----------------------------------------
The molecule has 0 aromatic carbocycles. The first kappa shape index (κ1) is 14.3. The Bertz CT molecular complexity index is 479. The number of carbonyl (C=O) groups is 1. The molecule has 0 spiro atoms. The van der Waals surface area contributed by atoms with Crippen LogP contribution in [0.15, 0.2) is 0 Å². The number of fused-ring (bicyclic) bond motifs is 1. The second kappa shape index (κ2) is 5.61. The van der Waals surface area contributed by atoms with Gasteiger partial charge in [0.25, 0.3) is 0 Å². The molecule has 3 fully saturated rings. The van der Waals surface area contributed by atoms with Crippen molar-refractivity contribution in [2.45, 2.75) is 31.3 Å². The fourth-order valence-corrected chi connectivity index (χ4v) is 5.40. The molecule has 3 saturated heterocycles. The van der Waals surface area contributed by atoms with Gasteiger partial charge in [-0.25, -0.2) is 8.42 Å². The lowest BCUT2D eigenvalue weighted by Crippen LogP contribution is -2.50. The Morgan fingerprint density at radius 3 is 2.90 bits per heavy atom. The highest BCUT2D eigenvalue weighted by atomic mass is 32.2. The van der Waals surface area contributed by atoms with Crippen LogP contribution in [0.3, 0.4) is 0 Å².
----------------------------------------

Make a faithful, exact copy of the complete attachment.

The molecule has 0 aromatic carbocycles. The first kappa shape index (κ1) is 14.3. The Bertz CT molecular complexity index is 479. The number of carbonyl (C=O) groups is 1. The molecule has 0 spiro atoms. The van der Waals surface area contributed by atoms with Crippen LogP contribution in [0.15, 0.2) is 0 Å². The number of fused-ring (bicyclic) bond motifs is 1. The second kappa shape index (κ2) is 5.61. The van der Waals surface area contributed by atoms with Gasteiger partial charge in [0.25, 0.3) is 0 Å². The molecule has 3 fully saturated rings. The van der Waals surface area contributed by atoms with Crippen molar-refractivity contribution in [2.45, 2.75) is 31.3 Å². The fourth-order valence-corrected chi connectivity index (χ4v) is 5.40. The molecule has 3 saturated heterocycles. The van der Waals surface area contributed by atoms with Gasteiger partial charge in [-0.25, -0.2) is 8.42 Å². The lowest BCUT2D eigenvalue weighted by Crippen LogP contribution is -2.50. The Morgan fingerprint density at radius 3 is 2.90 bits per heavy atom. The highest BCUT2D eigenvalue weighted by atomic mass is 32.2. The van der Waals surface area contributed by atoms with Crippen LogP contribution in [0.3, 0.4) is 0 Å².